Israeli researchers desalinating sewage for agricultural use
After acing seawater desalination, Technion scientists strive to raise quality of purified sewage.
Now that Israel is desalinating seawater, researchers at the Technion - Israel Institute of Technology are experimenting with the desalination of purified sewage, in an effort to expand its use in agriculture. Up until now its use was limited due to its poor quality.
Last month, staff at the Technion's Grand Water Research Institute began desalinating wastewater on an experimental basis in the Nir Etzion area, south of Haifa. The experimental facility pumps wastewater from the regional sewage treatment plant and further purifies it so that it is more suitable for agricultural use. Israel is a leader in the use of wastewater for irrigation.
Nonetheless, Josef Hagin of the Grand Water Research Institute said sewage treatment plants in Israel produce wastewater which still contains a level of contaminants and high levels of salt which harm agricultural produce and raise the salinity of ground water. "We examined the effects of purified wastewater on a grove of almond trees in the Negev Desert," he said, "and the trees simply died when they were irrigated with treated wastewater."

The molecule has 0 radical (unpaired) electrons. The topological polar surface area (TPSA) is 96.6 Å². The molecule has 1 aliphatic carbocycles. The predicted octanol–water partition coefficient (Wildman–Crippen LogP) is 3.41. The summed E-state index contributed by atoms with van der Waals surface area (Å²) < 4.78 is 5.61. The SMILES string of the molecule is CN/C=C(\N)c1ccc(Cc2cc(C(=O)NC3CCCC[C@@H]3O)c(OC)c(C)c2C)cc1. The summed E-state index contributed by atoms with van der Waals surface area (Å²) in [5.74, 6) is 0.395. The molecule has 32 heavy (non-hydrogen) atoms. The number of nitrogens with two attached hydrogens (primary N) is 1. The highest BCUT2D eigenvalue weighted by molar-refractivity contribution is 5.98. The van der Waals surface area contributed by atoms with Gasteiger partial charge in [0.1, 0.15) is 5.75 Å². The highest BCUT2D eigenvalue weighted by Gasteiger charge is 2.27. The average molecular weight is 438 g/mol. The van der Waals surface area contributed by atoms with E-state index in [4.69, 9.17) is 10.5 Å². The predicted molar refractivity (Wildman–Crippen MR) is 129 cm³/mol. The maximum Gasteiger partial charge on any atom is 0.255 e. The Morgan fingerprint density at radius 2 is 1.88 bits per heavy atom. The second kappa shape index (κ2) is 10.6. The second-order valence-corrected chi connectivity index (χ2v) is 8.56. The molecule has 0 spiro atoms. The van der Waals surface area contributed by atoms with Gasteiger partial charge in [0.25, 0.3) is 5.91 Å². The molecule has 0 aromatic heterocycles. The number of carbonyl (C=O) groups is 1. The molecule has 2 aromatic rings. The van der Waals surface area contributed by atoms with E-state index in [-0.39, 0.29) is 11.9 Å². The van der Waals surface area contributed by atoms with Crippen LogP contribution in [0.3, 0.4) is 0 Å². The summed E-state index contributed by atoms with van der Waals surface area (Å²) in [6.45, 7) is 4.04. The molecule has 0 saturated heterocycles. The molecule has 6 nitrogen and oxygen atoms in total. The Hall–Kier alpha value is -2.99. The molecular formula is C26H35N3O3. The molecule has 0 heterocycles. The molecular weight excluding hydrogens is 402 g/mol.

Ilan Katz, who planned the desalination project, noted that production of avocados grown around Acre declined with the use of purified wastewater, due to the presence of contaminants and the water's level of salinity.
The Nir Etzion facility was set up to overcome these effects by further purifying wastewater with a membrane material, similar to what is used in seawater desalination plants. The membranes filter out salt and other contaminants, including bacteria and viruses. Carlos Dosoretz of the Technion's water institute said: "Based on tests that we have conducted, the facility will be able ultimately to supply wastewater of the quality of drinking water."
Katz noted that because the level of salinity of the wastewater coming into the experimental facility is much lower than seawater, less energy is expended to purify it. The researchers acknowledge, however, that the additional treatment does add substantially to the cost of sewage treatment. Katz pointed out that in measuring the feasibility of the facility, the agricultural benefits and the substantial improvement in the quality of water resources should also be taken into account.
The Israeli treatment plant and similar facilities in Jordan and the Palestinian Authority are being funded by a U.S. governmental aide program and by the Peres Center for Peace.
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